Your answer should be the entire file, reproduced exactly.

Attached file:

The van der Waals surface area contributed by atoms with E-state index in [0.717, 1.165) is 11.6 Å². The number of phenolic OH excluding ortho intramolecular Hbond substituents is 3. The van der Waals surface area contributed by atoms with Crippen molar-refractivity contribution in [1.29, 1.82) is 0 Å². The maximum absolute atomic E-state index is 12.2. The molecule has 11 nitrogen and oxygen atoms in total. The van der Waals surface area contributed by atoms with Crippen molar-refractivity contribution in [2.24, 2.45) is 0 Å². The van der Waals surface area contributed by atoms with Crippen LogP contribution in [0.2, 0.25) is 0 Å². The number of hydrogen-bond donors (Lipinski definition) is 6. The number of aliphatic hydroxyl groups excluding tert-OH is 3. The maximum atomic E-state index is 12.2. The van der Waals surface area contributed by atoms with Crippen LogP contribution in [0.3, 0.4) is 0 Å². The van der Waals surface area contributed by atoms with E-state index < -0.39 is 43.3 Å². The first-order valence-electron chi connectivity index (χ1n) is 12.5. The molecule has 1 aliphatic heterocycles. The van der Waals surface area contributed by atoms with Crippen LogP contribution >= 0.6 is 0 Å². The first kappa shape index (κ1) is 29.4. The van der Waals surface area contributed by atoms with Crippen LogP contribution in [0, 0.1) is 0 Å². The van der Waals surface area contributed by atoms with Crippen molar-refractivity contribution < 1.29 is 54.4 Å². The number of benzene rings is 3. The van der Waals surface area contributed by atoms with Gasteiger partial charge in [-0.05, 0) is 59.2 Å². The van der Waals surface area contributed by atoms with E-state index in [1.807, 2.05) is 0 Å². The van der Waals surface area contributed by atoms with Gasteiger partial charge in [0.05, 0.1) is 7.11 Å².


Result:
The van der Waals surface area contributed by atoms with E-state index in [0.717, 1.165) is 11.6 Å². The number of phenolic OH excluding ortho intramolecular Hbond substituents is 3. The van der Waals surface area contributed by atoms with Crippen molar-refractivity contribution in [1.29, 1.82) is 0 Å². The maximum absolute atomic E-state index is 12.2. The molecule has 11 nitrogen and oxygen atoms in total. The van der Waals surface area contributed by atoms with Crippen molar-refractivity contribution in [2.24, 2.45) is 0 Å². The van der Waals surface area contributed by atoms with Crippen LogP contribution in [0.2, 0.25) is 0 Å². The number of hydrogen-bond donors (Lipinski definition) is 6. The number of aliphatic hydroxyl groups excluding tert-OH is 3. The maximum atomic E-state index is 12.2. The van der Waals surface area contributed by atoms with Crippen LogP contribution in [0.3, 0.4) is 0 Å². The van der Waals surface area contributed by atoms with E-state index < -0.39 is 43.3 Å². The first-order valence-electron chi connectivity index (χ1n) is 12.5. The molecule has 1 aliphatic heterocycles. The van der Waals surface area contributed by atoms with Crippen LogP contribution >= 0.6 is 0 Å². The first kappa shape index (κ1) is 29.4. The van der Waals surface area contributed by atoms with Crippen LogP contribution in [0, 0.1) is 0 Å². The van der Waals surface area contributed by atoms with Crippen molar-refractivity contribution < 1.29 is 54.4 Å². The number of benzene rings is 3. The van der Waals surface area contributed by atoms with Gasteiger partial charge in [-0.05, 0) is 59.2 Å². The van der Waals surface area contributed by atoms with E-state index in [1.807, 2.05) is 0 Å². The van der Waals surface area contributed by atoms with Gasteiger partial charge in [0.05, 0.1) is 7.11 Å².